In the years that followed, I had a stint at a Vermont sheep farm, a final break-up with the farmer, and some beautiful time living in Massachusetts, Vermont and New Hampshire. I loved the land and the people of the East Coast. Ella and I were able to piece together a semi-nomadic life, with me working random jobs and supporting us on little money. I was in my twenties, full of enthusiasm, writing poetry, playing music, and making my way through the world with my dog.

2016-01-06_Ella and I

Under the circumstances, I think I did pretty well as a dog caretaker. There were many times, however, when I fell short of ideal pet ownership. My life situation was far from the kind of stability that provides a foundation that fleshes out a dog’s full potential. With Ella, I always took care of the basics, and I loved her tremendously (probably to a fault), but in my survival mode, I was often distracted. Though I did the best I could, deep down I knew that in adopting a puppy back in Oregon, I had taken on more than what I should have.

My housing situation eventually settled itself when a friend bought a house in the Vermont countryside and invited a few friends to live there with him, rent-free, indefinitely. I was one of the lucky ones to be asked. There really were no strings attached, he just wanted to share his fortune with good friends. But I still had wanderlust. After a spring and summer there, I was feeling inexplicably called to Kauai. I had never been to Hawaii, and never had any marked interest in the islands before, but suddenly, it became a draw that I could not deny.

At the time, any canine coming from the continental US to Hawaii, was required to spend one month in quarantine on the island of Oahu. If I drove Ella to California and flew to Hawaii from the West coast, I wondered how she would fare on the five and half hour plane trip. If I gambled that the flight would not be too traumatizing, I still could not bring myself to quarantine her for a month, especially on an island separate from where I was residing. If I went to Kauai, it was clear that Ella was not coming with me.

Faced with this dilemma – a strong urge to go to Kauai, and my love and obligation to my dog – I was completely torn. I berated myself for even considering leaving my trusted companion behind. It didn’t help when a friend questioned my plans one day, stating, “If I had a dog, I could never leave it.” His words ripped through me, stinging at any notion of myself as a compassionate and responsible parent.

In the end, the draw to Kauai won out. I think, somehow, I also knew that my life was still unstable, and it was almost unfair to continue to drag Ella through my questful meanderings. When our roommate’s dog was sadly hit by a car and killed, it became obvious that Ella would possibly have the chance to fill a void, as well as remaining in the home she had become accustomed to.

The day I pulled away from the Vermont house, with Ella in my rear view mirror, is forever burned into my heart. I ached with sadness, imagining her awaiting my return. I chastised myself for not living up to the responsibility it took to be her mother. I had abandoned her, and this felt unforgivable.

My cross-country trip to California didn’t take me directly to Kauai. That’s a different story for another time. But I did finally make it to the island. There, I recall one sunset swim in the Hawaiian waters, the ocean calm in the bay, my body surging with grief for Ella and disdain for myself. Friends and written to tell me she was doing wonderfully, but I couldn’t release my missing or my guilt. In my heartache, I vowed to myself: never again. Never would I bring a dog into my life before I was perfectly ready. Never would I take on something I couldn’t see all the way through.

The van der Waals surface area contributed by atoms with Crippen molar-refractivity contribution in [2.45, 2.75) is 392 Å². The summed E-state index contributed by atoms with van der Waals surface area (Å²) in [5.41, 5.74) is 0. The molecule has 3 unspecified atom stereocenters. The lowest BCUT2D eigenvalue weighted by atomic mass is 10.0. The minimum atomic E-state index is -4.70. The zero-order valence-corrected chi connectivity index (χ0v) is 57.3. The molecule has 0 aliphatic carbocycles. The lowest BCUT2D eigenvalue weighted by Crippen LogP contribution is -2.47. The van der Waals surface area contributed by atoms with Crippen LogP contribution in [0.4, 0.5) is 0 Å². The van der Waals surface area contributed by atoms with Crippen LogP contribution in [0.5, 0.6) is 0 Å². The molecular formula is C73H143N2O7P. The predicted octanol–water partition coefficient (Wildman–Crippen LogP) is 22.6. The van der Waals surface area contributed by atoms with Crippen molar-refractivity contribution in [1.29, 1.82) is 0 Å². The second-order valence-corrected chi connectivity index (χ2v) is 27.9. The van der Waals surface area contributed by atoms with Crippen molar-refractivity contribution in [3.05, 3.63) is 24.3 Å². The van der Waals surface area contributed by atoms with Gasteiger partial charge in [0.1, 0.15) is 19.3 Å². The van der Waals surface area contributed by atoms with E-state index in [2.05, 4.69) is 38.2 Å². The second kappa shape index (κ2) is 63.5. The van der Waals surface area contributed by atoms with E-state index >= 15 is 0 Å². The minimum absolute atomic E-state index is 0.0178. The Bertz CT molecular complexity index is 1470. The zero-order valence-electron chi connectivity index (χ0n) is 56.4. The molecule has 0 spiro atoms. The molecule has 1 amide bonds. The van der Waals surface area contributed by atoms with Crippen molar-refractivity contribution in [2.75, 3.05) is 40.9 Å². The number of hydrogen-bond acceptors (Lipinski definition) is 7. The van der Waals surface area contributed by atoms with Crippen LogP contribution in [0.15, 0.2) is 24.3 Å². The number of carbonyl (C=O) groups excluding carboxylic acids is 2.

That was nearly twenty years ago.

This morning, I have an 11-week old Labrador sleeping at my feet.

It’s been a psychological journey of great import to bring me to this moment.

And I haven’t even written of the actual unfolding of events that brought her here.

Maybe tomorrow.



Puppy Love

It’s as close as Jeb will have for a sibling, and the nearest thing to a baby that the Bohemian and I will raise. On New Year’s Eve, we welcomed a new addition to our family. She is a four-legged, furry friend, and due to my up-in-the-night-to-take-the-puppy-out brain, I will not bother finding the creativity to give our new dog a pseudonym. She is simply Mae, and she is simply fantastic.

Jeb has been begging for a dog for the last seven years, and I’ve continued to put him off, citing many logical reasons for why getting a dog is just too impractical. Over the last six months I’ve begun seriously opening my mind and heart to the idea of actually welcoming a dog into our world.

If we were going to really do this doggie thing, I had wanted to go about the process with careful preparation. I began reading Cesar Millan to Jeb at night, and we all watched episodes of his series “The Dog Whisperer.” I poured over the training suggestions from the Monks of New Skete, and for the last few months I’ve been perusing Amazon.com, adding dog-related necessities to my cart, then filing them as “Save for Later.”

I have wanted everything precisely planned and well-thought out, any detail within my scope, considered and addressed.

With this formula in mind, I had hoped we’d find our perfect pet some time after the new year, but most likely not until the Spring.

It was certainly not in my scheme my to take a dog that we had never met. Nor had I imagined that Jeb, the Bohemian, and I would commit to our new family member, via text, in the airport, five minutes before boarding a plane. We sealed the deal with a thumb-tapped message that read something like: “At the risk of sounding impulsive, we’ve had a family meeting and decided that we would like the puppy…”

I would like to write more about how this adoption unfolded, because what ensued felt like a metaphorical labor for me. The Bohemian was right there beside me, as we passed through the many stages in finally bringing Mae home. But this morning, despite the fact that I set my alarm early to accommodate her pre-dawn potty break, along with some bonding belly scratches, I have run out of time. The clock says it’s time to wake Jeb for school.

Throughout my typing of this post, Mae has diffused her morning energy by wrestling with a rubber chicken not far from my feet. She has now exhausted herself, and fallen asleep with it resting by her head, as one soft ear flops over its feet. Outside the real roosters crow with their reminder. It’s time to go.

None of this is exactly what I had planned, and yet, it’s more than what I had hoped for. I trust the telling of this tale will find its outlet in the midst of puppydom.

For now, I get it. This is puppy love.